'Happiness, in all art, is harder to catch than unhappiness.'
Two Women Running on the Beach, 1922, by Pablo Picasso (1881– 1973), 13½in by 16¾in, Musée Picasso, Paris
Nicole Farhi says:
I love this early Picasso painting because there is something in the feeling of joy and friendship between the two women that strongly calls to mind my own friend Mireille in the South of France when we were both young so many years ago. The abandon and happiness in the Picasso inspired me to sculpt Two Friends as a sort of tribute. It has remained one of my favourite of all my sculptures. Happiness, in all art, is harder to catch than unhappiness.
Nicole Farhi is a fashion designer. Her new sculpture series, ‘The Human Hand’, opens at Bowman Sculpture, SW1, on September 13
John McEwen comments on Two Women Running on the Beach:
Picasso’s artistic life may have been bohemian, but his background was solidly bourgeois: his paternal uncles included a diplomat, a prelate and a doctor. as he approached middle age, he had the urge to marry and settle down. There was also family pressure, especially from his mother. Two girlfriends rejected his proposal in quick succession and it was on the rebound that he married Olga Khokhlova, a prima ballerina in Diaghilev’s Ballets Russes company.
Olga wasn’t bohemian in attitude; she insisted on a Russian orthodox wedding, which took place in 1918. Injury ended her dancing career and their only child, Paulo, was born in 1921. Picasso’s return to conventional figurative art was an apt reflection of settled domesticity supported by success, which now gave him a celebrity beyond the art world.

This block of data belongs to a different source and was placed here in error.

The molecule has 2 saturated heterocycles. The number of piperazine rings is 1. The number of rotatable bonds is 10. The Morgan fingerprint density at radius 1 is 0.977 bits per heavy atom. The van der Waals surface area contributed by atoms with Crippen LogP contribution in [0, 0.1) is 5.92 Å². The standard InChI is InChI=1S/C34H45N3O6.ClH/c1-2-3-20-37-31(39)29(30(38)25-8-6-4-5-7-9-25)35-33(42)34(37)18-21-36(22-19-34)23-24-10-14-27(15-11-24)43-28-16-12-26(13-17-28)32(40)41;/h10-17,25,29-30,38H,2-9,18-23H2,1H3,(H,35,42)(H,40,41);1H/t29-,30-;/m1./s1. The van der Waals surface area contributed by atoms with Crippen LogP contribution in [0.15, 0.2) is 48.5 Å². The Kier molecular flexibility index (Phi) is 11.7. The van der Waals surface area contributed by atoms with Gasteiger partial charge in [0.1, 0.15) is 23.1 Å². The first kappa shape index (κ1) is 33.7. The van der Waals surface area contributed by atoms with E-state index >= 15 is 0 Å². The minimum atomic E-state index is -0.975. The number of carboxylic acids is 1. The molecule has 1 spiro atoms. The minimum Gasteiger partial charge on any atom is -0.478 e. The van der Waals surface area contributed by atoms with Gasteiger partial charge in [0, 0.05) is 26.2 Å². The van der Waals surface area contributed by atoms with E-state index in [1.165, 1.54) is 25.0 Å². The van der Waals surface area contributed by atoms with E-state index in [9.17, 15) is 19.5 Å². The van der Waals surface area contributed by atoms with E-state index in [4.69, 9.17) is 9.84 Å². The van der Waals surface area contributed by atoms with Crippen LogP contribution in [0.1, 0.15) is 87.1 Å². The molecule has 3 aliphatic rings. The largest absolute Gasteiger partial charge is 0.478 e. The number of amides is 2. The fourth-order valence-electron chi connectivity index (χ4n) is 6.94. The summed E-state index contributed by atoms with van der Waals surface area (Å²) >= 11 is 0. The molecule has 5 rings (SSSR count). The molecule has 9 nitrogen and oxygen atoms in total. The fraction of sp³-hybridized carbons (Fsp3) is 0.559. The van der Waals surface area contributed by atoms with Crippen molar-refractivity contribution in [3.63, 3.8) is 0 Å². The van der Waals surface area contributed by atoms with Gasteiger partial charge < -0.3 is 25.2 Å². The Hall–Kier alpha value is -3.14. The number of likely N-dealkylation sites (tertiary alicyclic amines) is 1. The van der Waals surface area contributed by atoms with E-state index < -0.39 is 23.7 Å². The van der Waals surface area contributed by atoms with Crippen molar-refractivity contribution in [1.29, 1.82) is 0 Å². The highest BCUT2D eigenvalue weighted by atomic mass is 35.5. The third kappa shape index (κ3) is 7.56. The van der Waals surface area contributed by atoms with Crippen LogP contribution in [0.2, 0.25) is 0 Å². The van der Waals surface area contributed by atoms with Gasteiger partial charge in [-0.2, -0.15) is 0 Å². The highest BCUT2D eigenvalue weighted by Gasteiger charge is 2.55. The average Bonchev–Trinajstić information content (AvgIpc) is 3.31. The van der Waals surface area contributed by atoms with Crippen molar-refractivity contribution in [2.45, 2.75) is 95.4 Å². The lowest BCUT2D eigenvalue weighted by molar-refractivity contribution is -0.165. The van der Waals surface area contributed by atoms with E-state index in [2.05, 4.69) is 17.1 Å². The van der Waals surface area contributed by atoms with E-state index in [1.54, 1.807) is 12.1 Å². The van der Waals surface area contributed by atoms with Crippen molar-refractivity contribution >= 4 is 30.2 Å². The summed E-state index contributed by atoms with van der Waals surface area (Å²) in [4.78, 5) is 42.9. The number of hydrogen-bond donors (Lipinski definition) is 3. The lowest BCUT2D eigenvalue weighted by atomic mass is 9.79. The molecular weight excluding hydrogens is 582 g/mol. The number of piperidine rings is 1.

In the summer of 1922, the family, plus nanny, rented a villa at Dinard, on the coast of Brittany. Perhaps irked by this genteel prospect and frustrated by marital restrictions, Picasso gave vent to his previous free-living, rule-breaking self with this wild celebration of two hefty maenads—female followers of Dionysus, Greek god of wine and ecstasy—rushing beside the sea.
Six years later, on another family holiday at Dinard, he would secretly bring along his teenage mistress, Marie-Therese Walter. This little picture anticipates that ecstatic time, which also proved an artistic release and the beginning of the end of life with Olga, although they remained married until her death in 1955.
Diaghilev used an enlarged version of the design as a backcloth for the ballet Le Train Bleu.
'For me, it’s like a prayer. Or a meditation,' says Emma Bridgewater of her favourite painting.
'This portrait presents a gap, something unresolved.'